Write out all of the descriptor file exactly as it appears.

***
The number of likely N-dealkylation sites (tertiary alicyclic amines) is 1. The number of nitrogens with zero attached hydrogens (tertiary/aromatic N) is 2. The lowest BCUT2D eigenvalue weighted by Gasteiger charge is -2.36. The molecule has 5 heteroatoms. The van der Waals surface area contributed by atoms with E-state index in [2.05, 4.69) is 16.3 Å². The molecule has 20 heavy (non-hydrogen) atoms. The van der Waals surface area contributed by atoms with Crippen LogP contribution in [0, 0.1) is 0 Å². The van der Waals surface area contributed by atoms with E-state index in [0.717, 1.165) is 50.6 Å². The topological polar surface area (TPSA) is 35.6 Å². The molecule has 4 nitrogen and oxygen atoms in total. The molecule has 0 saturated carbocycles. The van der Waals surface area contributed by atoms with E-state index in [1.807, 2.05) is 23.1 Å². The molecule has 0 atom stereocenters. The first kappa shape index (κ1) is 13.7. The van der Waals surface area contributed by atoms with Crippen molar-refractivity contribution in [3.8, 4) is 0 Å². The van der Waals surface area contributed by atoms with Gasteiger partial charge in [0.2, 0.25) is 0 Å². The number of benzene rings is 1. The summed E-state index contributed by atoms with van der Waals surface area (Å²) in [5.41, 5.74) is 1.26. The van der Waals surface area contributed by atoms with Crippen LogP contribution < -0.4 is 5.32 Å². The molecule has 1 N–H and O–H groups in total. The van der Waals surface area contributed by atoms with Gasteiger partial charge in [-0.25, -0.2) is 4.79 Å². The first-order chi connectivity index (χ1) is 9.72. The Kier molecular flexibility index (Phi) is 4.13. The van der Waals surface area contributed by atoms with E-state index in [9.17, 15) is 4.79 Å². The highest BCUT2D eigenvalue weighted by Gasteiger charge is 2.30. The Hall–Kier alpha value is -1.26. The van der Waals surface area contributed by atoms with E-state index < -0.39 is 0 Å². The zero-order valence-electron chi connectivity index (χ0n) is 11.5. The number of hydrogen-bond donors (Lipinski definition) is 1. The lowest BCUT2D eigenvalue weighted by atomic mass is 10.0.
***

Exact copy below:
The number of likely N-dealkylation sites (tertiary alicyclic amines) is 1. The number of nitrogens with zero attached hydrogens (tertiary/aromatic N) is 2. The lowest BCUT2D eigenvalue weighted by Gasteiger charge is -2.36. The molecule has 5 heteroatoms. The van der Waals surface area contributed by atoms with E-state index in [2.05, 4.69) is 16.3 Å². The molecule has 20 heavy (non-hydrogen) atoms. The van der Waals surface area contributed by atoms with Crippen LogP contribution in [0, 0.1) is 0 Å². The van der Waals surface area contributed by atoms with E-state index in [0.717, 1.165) is 50.6 Å². The topological polar surface area (TPSA) is 35.6 Å². The molecule has 4 nitrogen and oxygen atoms in total. The molecule has 0 saturated carbocycles. The van der Waals surface area contributed by atoms with E-state index in [1.807, 2.05) is 23.1 Å². The molecule has 0 atom stereocenters. The first kappa shape index (κ1) is 13.7. The van der Waals surface area contributed by atoms with Crippen molar-refractivity contribution in [3.8, 4) is 0 Å². The van der Waals surface area contributed by atoms with Gasteiger partial charge in [0.2, 0.25) is 0 Å². The number of benzene rings is 1. The summed E-state index contributed by atoms with van der Waals surface area (Å²) in [5.41, 5.74) is 1.26. The van der Waals surface area contributed by atoms with Crippen LogP contribution < -0.4 is 5.32 Å². The molecule has 1 N–H and O–H groups in total. The van der Waals surface area contributed by atoms with Gasteiger partial charge in [-0.25, -0.2) is 4.79 Å². The first-order chi connectivity index (χ1) is 9.72. The Kier molecular flexibility index (Phi) is 4.13. The van der Waals surface area contributed by atoms with E-state index in [9.17, 15) is 4.79 Å². The highest BCUT2D eigenvalue weighted by Gasteiger charge is 2.30. The Hall–Kier alpha value is -1.26. The van der Waals surface area contributed by atoms with E-state index < -0.39 is 0 Å². The zero-order valence-electron chi connectivity index (χ0n) is 11.5. The number of hydrogen-bond donors (Lipinski definition) is 1. The lowest BCUT2D eigenvalue weighted by atomic mass is 10.0.